“The company is the undefeated king of cool in the consumer electronics and home computer markets. It is rapidly gaining yardage in the broader personal computing market and is experiencing a resurgence of popularity in traditional Macintosh niches such as education, marketing and creative departments,” Mitchell reports.
“With all of this momentum, you’d think that the Mac might be ready for a come-from-behind win in the enterprise. But on that field of play, Apple remains 1st and 10 at its own 10-yard line,” Mitchell reports.
“That’s ironic, because corporate interest in a broader role for Macs is up dramatically among IT executives, driven by changes in what the Mac has to offer, by Apple’s success in the consumer market and its other niches, and by corporate trends where, thanks to virtualization and a migration to Web-based applications, Windows’ grip on the desktop may be starting to loosen just a bit,” Mitchell reports.
“There’s just one problem. ‘Apple will tell you that they are focused on [the commercial business market], but at the end of the day, it’s not a big priority for them,” says David Daoud, an analyst at IDC,'” Mitchell reports.
“The Mac attraction is easy to understand. On the client side, the Mac’s OS X is relatively easy to use. The addition of new features in the latest Leopard release — such as the slick Time Machine backup utility and Spaces, which lets users create multiple, task-centric virtual desktops — only serves to burnish that reputation,” Mitchell reports. “And Macs are considered more stable than Windows, with fewer spyware and virus problems, which translate into fewer help desk calls.”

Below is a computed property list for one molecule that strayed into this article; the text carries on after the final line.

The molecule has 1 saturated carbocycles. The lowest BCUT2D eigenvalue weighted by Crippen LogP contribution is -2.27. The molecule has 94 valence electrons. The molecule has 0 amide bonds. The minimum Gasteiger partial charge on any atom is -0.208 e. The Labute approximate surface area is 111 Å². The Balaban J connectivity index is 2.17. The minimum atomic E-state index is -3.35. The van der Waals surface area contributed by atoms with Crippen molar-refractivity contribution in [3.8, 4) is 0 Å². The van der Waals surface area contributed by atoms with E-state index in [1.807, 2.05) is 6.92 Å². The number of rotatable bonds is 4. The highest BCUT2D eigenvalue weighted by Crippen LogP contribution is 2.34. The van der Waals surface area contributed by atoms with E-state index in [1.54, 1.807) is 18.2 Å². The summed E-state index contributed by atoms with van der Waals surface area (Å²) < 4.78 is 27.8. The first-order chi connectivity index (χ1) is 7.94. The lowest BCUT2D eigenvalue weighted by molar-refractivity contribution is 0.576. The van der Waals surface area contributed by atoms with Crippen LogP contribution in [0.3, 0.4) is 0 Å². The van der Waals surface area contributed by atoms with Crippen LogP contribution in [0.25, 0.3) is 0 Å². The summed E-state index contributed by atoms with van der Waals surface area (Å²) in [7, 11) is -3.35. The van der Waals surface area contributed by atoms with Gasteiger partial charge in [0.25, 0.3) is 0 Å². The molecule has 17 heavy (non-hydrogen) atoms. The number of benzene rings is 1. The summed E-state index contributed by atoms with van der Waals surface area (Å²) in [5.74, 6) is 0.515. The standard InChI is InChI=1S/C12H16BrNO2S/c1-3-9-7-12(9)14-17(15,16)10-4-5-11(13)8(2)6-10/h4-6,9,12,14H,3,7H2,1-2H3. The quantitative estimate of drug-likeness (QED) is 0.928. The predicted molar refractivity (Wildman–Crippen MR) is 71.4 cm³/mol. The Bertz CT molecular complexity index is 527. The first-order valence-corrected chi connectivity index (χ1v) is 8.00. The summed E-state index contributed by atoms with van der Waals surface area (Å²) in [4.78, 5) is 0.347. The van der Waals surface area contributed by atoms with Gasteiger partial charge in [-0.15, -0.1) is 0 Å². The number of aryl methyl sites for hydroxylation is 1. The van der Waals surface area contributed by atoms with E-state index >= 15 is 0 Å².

“But that’s not what has IT’s attention,” Mitchell reports. “The surge of interest in the Mac is a direct result of two developments from 2006: first, the evolution of more Windows-friendly, Intel X86-based Macs, and second, the introduction of Boot Camp, which allows a full Windows environment and its complement of applications to run natively in a separate hard drive partition on any Mac.”
“Although it’s common for IT to be slow to adopt a new version of Windows, a recent survey of 961 IT professionals working in small, midsize and large companies by King Research — commissioned by desktop management tool vendor KACE Networks Inc. — shows that some organizations may be considering doing what was once unthinkable, abandoning Windows altogether rather than investing the time and money into a Vista migration,” Mitchell reports. “More specifically, 44% of respondents said they would consider an alternative to a Vista migration. Of those, 28% said the Mac would be their first choice. Surprisingly, the results were similar whether respondents worked for large companies or smaller ones.”
Much more in the extensive full article here.